Started reading: 9th April 2010
Finished reading: 29th November 2010
This is an interesting read, and I’m not quite sure how to rate or review it. On the one hand, the life that Ferris describes is inspirational. A business which provides perpetual revenue with minimal involvement is the stuff of dreams. With such a “muse”, I could find myself very happy. I would have time to pursue my interests: archaeology, history, travel, non-profit work, scientific inquiry, open source development, etc. without the fear of financial destruction.
Unfortunately, in his rush to sell us the perfect life, Ferris leaves out a lot. For one, he forgets to mention that product development requires a great deal of hard work and an equal share of luck. In his endeavors, Ferris has been very lucky. But most will not enjoy the same success. That is the law of the marketplace.
Regardless of the snake-oil undertones, however, there is a great deal of good advice here. The chapters dealing with advertising and promotion, in particular, got me thinking about products I could develop and places I might be able to market them. And the advice on reducing distractions (email, you are evil), are solid.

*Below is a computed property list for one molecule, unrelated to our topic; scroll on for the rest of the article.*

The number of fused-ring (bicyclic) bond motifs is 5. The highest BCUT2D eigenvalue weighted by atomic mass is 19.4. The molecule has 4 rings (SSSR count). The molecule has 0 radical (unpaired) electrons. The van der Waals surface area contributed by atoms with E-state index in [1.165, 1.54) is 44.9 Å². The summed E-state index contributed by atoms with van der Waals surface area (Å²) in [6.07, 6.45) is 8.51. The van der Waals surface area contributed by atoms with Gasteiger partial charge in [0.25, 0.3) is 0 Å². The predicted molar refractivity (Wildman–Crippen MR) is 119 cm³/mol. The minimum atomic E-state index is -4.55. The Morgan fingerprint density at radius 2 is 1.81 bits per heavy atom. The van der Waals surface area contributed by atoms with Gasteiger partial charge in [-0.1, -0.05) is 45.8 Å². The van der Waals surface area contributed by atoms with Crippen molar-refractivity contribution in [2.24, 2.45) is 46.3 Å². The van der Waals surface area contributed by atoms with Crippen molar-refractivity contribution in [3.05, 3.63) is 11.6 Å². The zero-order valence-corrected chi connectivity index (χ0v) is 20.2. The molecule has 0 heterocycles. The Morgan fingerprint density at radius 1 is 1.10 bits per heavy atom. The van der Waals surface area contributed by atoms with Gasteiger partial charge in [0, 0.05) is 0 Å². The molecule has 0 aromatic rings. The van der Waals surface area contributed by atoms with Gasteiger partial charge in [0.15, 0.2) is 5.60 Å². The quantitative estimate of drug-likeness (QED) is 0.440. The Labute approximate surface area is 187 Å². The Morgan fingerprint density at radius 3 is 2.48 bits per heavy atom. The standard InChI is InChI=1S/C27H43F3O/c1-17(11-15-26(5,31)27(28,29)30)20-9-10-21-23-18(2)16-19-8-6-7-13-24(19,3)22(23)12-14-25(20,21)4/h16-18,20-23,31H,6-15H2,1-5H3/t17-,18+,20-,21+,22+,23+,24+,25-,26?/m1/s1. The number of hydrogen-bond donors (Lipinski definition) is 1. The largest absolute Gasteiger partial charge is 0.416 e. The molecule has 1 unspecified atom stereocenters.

In short, the book is interesting, but insufficient. But it can be a valuable place to begin your entrepreneurial investigations. There are many other titles that can build on the same principles, and if you are consistent, you might find that they agree with you. Maybe a true “muse” might never happen, but just about everyone could stand to benefit from a solid second source of income.